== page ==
Lonmin supports peer education in the communities around our Limpopo operations, and home-based carers and peer educators in Brakpan and in the Eastern Cape.
Our 21 Eastern Cape volunteers are active in the eight villages of the Silindini area in the Eastern Cape, our main labour-sending area. Since October 2015, they have cared for 216 patients and 56 orphaned and vulnerable children, and had 30 patients on TB directly observed treatments (DOTs). In Limpopo, peer educators managed to conduct 4,538 peer education sessions, reaching 8,682 community members from Makushoaneng, Makoeng, Dithabaneng, Makurung and Hwelereng. 136,699 male and 4,691 female condoms were distributed. The Brakpan home-based carers were transferred to the Ekurhuleni Department of Health and serve communities as outreach healthcare workers. Here, peer educators held 238 peer education sessions and reached 1,927 people. They distributed 6,900 male and 370 female condoms from October 2016 to January 2017.
General health promotion
Lonmin runs various health promotion initiatives in the Marikana local community to raise awareness among learners and out-of-school youth about issues such as sexual health, HIV/Aids, TB and substance abuse. Programmes include support for school peer educators to raise awareness about these issues and encourage young people to access health facilities, should they need to. To support improved attendance, sanitary towels are distributed at all schools in the community surrounding our Marikana operation.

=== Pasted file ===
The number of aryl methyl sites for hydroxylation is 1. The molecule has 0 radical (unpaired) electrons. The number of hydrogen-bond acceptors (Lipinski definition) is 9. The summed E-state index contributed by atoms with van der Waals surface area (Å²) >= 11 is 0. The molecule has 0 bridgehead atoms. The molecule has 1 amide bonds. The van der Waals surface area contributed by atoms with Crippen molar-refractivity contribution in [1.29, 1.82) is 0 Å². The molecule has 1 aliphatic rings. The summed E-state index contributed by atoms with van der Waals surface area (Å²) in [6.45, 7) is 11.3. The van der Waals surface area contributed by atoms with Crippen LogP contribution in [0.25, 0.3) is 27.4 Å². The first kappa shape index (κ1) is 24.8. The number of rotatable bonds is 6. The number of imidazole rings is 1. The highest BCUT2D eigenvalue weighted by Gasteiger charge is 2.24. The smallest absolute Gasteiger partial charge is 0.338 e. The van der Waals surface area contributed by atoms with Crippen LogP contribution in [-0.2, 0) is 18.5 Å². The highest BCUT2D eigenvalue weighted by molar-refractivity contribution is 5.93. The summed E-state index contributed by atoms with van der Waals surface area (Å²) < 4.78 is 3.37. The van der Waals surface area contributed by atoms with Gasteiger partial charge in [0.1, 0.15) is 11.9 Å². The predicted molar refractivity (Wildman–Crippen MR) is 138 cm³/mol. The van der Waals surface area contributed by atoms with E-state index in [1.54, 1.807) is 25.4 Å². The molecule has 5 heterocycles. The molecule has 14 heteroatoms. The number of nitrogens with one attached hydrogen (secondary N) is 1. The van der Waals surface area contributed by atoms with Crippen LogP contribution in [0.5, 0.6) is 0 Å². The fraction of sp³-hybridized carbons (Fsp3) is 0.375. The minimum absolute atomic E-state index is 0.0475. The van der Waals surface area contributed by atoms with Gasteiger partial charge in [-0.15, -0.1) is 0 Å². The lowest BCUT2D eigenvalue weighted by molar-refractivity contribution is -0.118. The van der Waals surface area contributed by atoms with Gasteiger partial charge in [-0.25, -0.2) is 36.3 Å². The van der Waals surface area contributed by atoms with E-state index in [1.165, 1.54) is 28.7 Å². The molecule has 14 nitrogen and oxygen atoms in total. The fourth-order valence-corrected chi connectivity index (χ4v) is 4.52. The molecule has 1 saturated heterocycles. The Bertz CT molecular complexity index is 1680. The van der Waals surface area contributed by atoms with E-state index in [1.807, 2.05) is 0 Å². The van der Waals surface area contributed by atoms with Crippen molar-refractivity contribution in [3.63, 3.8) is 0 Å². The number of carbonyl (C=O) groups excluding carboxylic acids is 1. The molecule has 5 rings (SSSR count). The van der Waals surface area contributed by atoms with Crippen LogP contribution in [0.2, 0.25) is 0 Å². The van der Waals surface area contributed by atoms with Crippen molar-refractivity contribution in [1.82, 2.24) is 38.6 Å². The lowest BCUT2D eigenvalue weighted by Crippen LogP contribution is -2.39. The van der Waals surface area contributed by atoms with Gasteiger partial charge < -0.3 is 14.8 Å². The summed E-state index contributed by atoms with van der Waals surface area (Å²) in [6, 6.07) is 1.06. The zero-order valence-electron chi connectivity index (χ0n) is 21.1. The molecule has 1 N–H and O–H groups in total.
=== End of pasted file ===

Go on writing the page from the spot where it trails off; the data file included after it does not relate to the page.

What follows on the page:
Health promotion initiatives at community primary schools focus on child protection, including issues such as child neglect/abuse, personal hygiene, human trafficking and bullying.
Parents and community members are engaged via meetings to raise awareness and explain the initiatives communicated with the youth.
Nutrition and food gardens
Lonmin supports orphaned and vulnerable children in surrounding communities in Marikana and Limpopo through food centres and supporting food gardens in recognition of the essential role good nutrition plays in physical and mental development.
Our programme supports the Department of Basic Education’s national schools nutrition programme, which provides meals to learners in the surrounding community. Lonmin established six food centres in Marikana and two in Limpopo that provide meals to 676 orphaned and vulnerable children. We provide training to community members on how to cultivate food at their household gardens. An annual competition encourages schools to establish the best and most productive gardens. Students are taught how to grow their own food and can share this knowledge with their families.